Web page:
More Work to Be Done

Still, aid officials and activists say there is much more to do. According to the World Bank, more than 20 percent of the world’s population still lives on about $1 per day. The majority are women. And women’s burdens, especially in AIDS-stricken Africa, are growing as they bear bigger social and financial burdens.

One way donors can begin to lift that burden, Mbikusita-Lewanika told legislative staff, is to bypass governments and distribute aid money to local faith-based organizations and other groups that work at the local level and already know the intricate problems the women in their community face. Many central governments have not established effective ways to distribute help in the countryside, she said.

Other officials suggest increasing funding to fight HIV/AIDS in Africa. The $2 billion the Bush administration is prepared to spend in 2004 “is not enough,” said Kathryn Wolford, president of Lutheran World Relief, based in Baltimore.

Wolford also suggests an increased focus on debt relief for poor countries, which would free funds for social programs and infrastructure that could relieve women’s burdens.

Other activists say aid organizations need to collect and process more data showing the positive link between women’s participation and economic development. While many activists suggest that there is already too much talk about women’s problems and not enough action to solve them, economists say that more convincing evidence of the link between women’s progress and economic progress could be found.

At the foreign aid conference, Phil Evans, the senior social development adviser for the United Kingdom’s U.N. mission, said that statistical gender analyses are often riddled with “methodological problems,” in large part because researchers have focused on studying women instead of placing them in a societal context.

Some say the United States should signal its commitment to gender equality by ratifying the Convention on the Elimination of All Forms of Discrimination Against Women, an international treaty that aims to outlaw discrimination against women and requires signatory countries to periodically report on their progress. President Carter signed the treaty in 1980 but the U.S. Senate has not ratified it as 174 nations have done.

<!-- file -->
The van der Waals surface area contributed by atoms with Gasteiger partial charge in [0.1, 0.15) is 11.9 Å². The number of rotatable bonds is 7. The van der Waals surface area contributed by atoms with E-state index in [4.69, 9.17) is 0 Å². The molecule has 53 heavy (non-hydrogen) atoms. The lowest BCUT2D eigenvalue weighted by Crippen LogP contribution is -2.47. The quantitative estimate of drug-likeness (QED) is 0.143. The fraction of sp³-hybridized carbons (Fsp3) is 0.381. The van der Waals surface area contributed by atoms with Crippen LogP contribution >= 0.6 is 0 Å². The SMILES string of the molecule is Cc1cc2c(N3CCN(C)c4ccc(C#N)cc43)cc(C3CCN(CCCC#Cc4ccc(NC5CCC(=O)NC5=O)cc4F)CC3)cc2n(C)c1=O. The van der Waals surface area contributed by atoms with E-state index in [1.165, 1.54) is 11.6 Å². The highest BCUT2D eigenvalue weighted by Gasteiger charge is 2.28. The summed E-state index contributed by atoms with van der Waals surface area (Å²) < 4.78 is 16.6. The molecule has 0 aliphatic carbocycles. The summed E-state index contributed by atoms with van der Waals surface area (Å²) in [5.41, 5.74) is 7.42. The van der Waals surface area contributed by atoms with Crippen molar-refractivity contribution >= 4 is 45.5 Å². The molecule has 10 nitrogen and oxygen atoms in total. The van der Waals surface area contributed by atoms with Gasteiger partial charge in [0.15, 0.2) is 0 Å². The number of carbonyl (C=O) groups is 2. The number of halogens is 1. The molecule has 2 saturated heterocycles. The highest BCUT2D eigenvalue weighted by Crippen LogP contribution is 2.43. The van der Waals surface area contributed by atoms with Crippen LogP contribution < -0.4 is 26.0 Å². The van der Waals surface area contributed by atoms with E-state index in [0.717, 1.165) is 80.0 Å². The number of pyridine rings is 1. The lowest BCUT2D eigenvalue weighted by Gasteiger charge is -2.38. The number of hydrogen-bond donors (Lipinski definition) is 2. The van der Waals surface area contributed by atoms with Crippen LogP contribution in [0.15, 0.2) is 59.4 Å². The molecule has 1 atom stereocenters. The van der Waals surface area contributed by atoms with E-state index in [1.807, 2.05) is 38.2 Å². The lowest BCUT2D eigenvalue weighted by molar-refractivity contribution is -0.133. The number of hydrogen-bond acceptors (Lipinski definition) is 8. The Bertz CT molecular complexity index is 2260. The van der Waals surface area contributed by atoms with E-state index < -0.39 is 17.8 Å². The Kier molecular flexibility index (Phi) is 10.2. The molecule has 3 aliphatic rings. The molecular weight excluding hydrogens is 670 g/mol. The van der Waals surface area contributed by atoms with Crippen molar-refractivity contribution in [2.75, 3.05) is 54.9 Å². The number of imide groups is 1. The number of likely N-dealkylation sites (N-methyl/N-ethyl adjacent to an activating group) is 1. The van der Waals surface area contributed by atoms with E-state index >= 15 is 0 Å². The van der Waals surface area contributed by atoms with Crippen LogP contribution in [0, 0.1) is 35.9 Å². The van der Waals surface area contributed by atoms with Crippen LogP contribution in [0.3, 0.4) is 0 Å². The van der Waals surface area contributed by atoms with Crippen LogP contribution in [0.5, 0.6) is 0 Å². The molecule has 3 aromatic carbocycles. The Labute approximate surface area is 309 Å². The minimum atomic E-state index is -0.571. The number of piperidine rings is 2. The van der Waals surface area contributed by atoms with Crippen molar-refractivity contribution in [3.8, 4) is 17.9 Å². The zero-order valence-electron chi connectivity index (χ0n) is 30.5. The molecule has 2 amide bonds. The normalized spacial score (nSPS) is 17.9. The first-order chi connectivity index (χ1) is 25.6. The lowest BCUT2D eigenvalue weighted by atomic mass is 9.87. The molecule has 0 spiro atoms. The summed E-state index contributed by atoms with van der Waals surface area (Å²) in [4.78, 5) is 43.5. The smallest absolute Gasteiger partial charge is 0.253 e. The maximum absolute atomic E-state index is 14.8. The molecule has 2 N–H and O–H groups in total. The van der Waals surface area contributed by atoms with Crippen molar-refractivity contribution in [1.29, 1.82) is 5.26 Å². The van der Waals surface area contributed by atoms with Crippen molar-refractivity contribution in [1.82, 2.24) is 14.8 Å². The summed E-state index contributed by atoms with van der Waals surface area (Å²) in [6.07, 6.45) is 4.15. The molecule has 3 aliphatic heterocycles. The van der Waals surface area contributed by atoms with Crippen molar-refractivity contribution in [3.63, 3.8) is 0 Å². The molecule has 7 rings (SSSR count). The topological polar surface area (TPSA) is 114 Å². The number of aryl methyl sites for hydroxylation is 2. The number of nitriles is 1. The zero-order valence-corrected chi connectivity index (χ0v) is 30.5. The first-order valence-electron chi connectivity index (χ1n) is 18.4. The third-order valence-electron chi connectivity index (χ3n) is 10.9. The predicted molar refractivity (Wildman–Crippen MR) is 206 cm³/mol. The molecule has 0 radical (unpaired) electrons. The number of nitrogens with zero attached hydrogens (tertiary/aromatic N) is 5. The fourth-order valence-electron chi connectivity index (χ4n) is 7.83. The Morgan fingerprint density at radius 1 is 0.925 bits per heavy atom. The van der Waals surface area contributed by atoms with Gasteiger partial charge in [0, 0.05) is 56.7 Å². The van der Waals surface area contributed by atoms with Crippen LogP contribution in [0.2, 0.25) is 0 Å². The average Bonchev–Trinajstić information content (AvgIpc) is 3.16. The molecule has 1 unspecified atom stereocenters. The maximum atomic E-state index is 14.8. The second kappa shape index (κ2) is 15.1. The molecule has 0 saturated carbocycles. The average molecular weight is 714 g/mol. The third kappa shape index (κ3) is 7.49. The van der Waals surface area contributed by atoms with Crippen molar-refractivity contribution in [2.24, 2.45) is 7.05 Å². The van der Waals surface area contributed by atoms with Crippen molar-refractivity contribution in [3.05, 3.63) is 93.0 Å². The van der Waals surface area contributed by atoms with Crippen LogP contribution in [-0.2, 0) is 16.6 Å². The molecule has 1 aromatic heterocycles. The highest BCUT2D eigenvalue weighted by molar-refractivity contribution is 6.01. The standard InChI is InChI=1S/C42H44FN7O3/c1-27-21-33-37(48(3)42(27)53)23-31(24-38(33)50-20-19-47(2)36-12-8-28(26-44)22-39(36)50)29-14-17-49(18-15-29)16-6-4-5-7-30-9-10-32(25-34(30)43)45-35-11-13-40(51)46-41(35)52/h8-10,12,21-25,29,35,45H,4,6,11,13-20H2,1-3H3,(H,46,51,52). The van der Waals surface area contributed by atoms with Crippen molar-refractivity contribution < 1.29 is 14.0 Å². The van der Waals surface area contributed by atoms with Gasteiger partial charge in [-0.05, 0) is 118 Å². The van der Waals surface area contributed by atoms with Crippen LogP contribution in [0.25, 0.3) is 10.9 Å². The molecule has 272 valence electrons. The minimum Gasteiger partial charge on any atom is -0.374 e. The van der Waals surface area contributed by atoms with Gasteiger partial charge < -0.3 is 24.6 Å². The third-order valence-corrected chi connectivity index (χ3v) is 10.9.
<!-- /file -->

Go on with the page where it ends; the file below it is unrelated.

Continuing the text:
Ratifying the treaty would send a powerful signal that the United States will join the world to “use the instruments available to us to hold countries accountable” for improving women’s lives, Geeta Rao Gupta, president of the Washington-based International Center for Research on Women, told legislative staff.

New Solutions in Afghanistan

In Afghanistan, USAID is attempting to deal with these challenges and its methods are not always very subtle. To encourage families to educate their daughters, USAID gives extra rations of vegetable oil to girls who attend school every day for a month, Natsios said. The number of girls attending school has increased overall from 6 percent to 35 percent, Natsios said, and is reaching 50 percent in some towns.

Not all of USAID’s work in Afghanistan is so targeted at women and girls but Natsios said he has found that nearly every project is having an impact on women’s status. For instance, the U.S. program that is building a 300-mile road from Kandahar to Kabul is unexpectedly improving women’s health in southern Afghanistan. Now mothers in childbirth and women in other forms of medical distress can be driven to medical facilities in Kabul in a matter of five to six hours. Before the road was built, the trip could take two days, Natsios said.

In addition, USAID has installed day-care centers in all Afghan government ministry buildings. Natsios said women who work for the ministries–many now widows with young children–said they would not return to their jobs unless their children had a safe place to go.

While many activists and government officials say gender issues are no longer seen as women’s alone, they hope the next 30 years will bring a greater resolution to age-old problems.

“It has taken a very long time to get as far as we are and (we) have a very long road to go,” said Julia Taft, assistant administrator and director of the United Nation’s Bureau for Crisis Prevention and Recovery.